A client contacted me seeking help with a reasonable accommodation question that I thought merited a blog entry.  The question concerned management’s responsibilities to residents who are hearing impaired and require a reasonable accommodation.  Must management provide a sign language interpreter for every communication with the leasing office?  The short answer is that management must ensure that its communications to individuals with disabilities (such as those with hearing loss) are as effective as are communications with others.  As I have written many times before, management must timely evaluate and respond to all reasonable accommodation/modification requests.
In order to provide equal access, management can be required to provide auxiliary aids and services that promote effective communication.  Examples of auxiliary aids and services include, but are not limited to: qualified interpreters, captioning, TTYs, and computer software.
Many apartment communities already have TTY devices to assist hearing impaired residents and applicants.  One option that may work is some circumstances is to sign your community up with a TTY service and let the residents and applicants know the service exists.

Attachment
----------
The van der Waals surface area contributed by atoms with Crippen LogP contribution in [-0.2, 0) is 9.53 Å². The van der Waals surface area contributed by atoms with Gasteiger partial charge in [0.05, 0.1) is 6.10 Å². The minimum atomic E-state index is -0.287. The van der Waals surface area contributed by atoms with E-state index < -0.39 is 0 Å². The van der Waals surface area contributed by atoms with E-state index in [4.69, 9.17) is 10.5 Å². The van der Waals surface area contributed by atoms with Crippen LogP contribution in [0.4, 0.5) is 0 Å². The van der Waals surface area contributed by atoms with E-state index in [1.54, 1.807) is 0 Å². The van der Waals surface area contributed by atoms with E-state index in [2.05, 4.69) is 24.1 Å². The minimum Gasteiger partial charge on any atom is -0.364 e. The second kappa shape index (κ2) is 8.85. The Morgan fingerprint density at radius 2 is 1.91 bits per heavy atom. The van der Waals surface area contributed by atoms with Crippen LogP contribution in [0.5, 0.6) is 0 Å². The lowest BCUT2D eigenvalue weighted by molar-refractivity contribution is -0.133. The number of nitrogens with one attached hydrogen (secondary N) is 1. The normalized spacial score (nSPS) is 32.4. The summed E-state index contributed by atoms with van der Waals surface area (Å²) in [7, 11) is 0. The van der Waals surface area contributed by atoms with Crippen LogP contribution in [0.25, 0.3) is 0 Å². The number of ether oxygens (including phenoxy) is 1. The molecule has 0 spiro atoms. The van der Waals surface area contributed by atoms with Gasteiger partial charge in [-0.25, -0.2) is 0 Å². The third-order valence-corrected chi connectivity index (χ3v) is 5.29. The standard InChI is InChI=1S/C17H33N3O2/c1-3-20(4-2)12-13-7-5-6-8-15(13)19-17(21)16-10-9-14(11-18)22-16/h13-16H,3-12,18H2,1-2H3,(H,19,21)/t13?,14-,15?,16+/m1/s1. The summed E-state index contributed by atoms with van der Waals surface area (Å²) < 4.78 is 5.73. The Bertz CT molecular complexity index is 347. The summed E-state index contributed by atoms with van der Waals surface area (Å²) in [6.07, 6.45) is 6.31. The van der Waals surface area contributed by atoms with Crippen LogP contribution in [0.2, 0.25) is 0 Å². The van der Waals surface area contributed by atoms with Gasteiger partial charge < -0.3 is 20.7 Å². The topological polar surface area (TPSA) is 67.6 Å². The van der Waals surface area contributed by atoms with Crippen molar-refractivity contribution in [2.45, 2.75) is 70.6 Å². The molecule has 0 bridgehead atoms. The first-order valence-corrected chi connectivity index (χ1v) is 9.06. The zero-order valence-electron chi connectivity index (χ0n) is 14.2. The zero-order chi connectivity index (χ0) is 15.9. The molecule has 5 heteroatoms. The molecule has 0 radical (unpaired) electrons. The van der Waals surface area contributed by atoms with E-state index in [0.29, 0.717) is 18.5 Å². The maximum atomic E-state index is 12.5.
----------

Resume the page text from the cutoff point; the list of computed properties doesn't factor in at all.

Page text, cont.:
To be sure, I have also seen guidance which notes that a sign language interpreter may be required when the information being communicated in a transaction is complex or is exchanged for a long period of time. Again, while an interpreter is not always required for all communication situationsmanagement does have to provide a solution that is reasonable. Factors to be considered when deciding if the use of an interpreter is appropriate can include the context of the conversation, the number of people involved, and the importance of the communication.  The cost of the interpreter is also a factor — but unless the cost is truly excessive — if it is determined that this is the only way to go, management is going to be responsible.
Just a thought.